This is a part of a series of blog posts from members of the newly-created LifeSpring Brand Ambassadors program. Staff members in this program will write about a topic they are passionate about relating to LifeSpring and/or mental health.
“You know what the worst part of all of this is? I can’t remember the last time I was happy. Like, I can tell when I’m supposed to feel that way—but I don’t. I just can’t bring myself to care and I hate myself for it.”
I work at the Integrated Treatment Center and mostly work with individuals that have substance abuse problems. Many of my clients have been in and out of jail, have long criminal records, and are on probation or are involved with the Department of Child Services. Yet when we look beyond their battles with heroin, alcohol, or methamphetamine, I have found that many of my male clients are fighting another battle entirely. With the few words summarized above, Adam*, one client that I had been seeing for months, summed up what seems to underlie problems that bring many men to my office in the first place—depression.
Depression is one of the biggest health problems nationwide. According to the National Institutes of Health, 6.9 percent of adults in the United States, approximately 16 million people, reported depression in 2012. Antidepressants are some of the most prescribed medicines in the country. Women are treated for depression at higher rates than men are, yet conversely the suicide rate has been 4 times higher among men than among women for many years. One of the best ways that I’ve found to explain that difference is in the distinct ways that men and women experience depression and emotional pain.
In I Don’t Want to Talk About It: Overcoming the Secret Legacy of Male Depression, author and therapist Terrence Real writes, “Depressed women tend to have pain; depressed men have trouble … We tend to not recognize depression in men because the disorder itself is seen as unmanly. Depression carries, to many, a double stain—the stigma of mental illness and also the stigma of ‘feminine’ emotionality.” Real believes that undiagnosed depression can find its way out through an “unholy triad” of damaging acts, including self-medicating, isolation, and abuse and violence. He writes, “It is clear that the stable ratio of women in therapy and men in prison has something to teach us about the ways in which each sex is taught by our culture to handle pain.” Call it what you may—major depression, dysthymia, Persistent Depressive Disorder, covert depression—a correct diagnosis for depression can be key when a man first arrives for mental health treatment.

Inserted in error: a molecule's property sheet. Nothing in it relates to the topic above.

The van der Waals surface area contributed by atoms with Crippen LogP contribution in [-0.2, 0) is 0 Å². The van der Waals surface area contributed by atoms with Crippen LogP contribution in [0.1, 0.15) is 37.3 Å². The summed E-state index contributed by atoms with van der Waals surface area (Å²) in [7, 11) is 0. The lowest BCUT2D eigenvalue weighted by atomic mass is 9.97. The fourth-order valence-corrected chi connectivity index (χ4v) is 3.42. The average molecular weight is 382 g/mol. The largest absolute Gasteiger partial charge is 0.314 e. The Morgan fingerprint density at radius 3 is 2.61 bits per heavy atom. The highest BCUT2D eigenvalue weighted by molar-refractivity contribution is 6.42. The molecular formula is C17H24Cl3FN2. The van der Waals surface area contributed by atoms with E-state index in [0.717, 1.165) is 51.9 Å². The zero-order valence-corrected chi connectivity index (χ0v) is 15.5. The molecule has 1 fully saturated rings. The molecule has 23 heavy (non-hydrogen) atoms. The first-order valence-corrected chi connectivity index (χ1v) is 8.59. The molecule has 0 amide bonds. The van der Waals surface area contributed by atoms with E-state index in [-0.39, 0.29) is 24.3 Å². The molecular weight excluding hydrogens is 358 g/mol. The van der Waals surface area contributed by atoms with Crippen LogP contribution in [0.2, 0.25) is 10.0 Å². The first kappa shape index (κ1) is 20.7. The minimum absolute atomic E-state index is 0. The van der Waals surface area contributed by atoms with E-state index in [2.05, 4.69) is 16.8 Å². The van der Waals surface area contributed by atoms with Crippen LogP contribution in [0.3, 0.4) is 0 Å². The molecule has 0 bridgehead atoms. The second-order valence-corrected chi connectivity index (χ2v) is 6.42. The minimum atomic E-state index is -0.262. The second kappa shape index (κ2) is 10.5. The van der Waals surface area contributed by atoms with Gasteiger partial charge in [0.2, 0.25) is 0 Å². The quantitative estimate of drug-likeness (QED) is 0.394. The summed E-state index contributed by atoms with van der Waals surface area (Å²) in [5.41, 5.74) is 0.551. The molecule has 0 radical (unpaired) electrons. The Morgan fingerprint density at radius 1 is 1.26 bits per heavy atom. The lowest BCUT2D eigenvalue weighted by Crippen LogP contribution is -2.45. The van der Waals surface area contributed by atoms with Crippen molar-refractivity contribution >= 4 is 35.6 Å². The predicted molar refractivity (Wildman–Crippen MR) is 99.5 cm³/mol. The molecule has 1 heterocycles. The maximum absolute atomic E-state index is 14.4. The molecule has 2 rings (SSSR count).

Nevertheless, it is important not to misdiagnose a client with depression, especially when there are other concerns at play. Substance abuse should be treated as a primary issue, as should any other mental health or behavioral concern. Notably, depression, in all of its forms, is never an excuse for hurting or abusing others. Yet it is just as important, in the ruckus of modern mental health care, to identify when a man is exhibiting symptoms of depression in ways that may seem culturally appropriate to him: anger, irritability, insomnia, restlessness, workaholism, changes in appetite, and, all too often, drug and alcohol abuse.
A combination of therapy and medication can help 80 to 90 percent of depressed clients find relief—if they ask for it. It should be a duty of all of us to reduce the stigma and prejudice that all too often accompanies mental health treatment.
Brett Hammond, LSW, MSSW, CCTP
*Name has been changed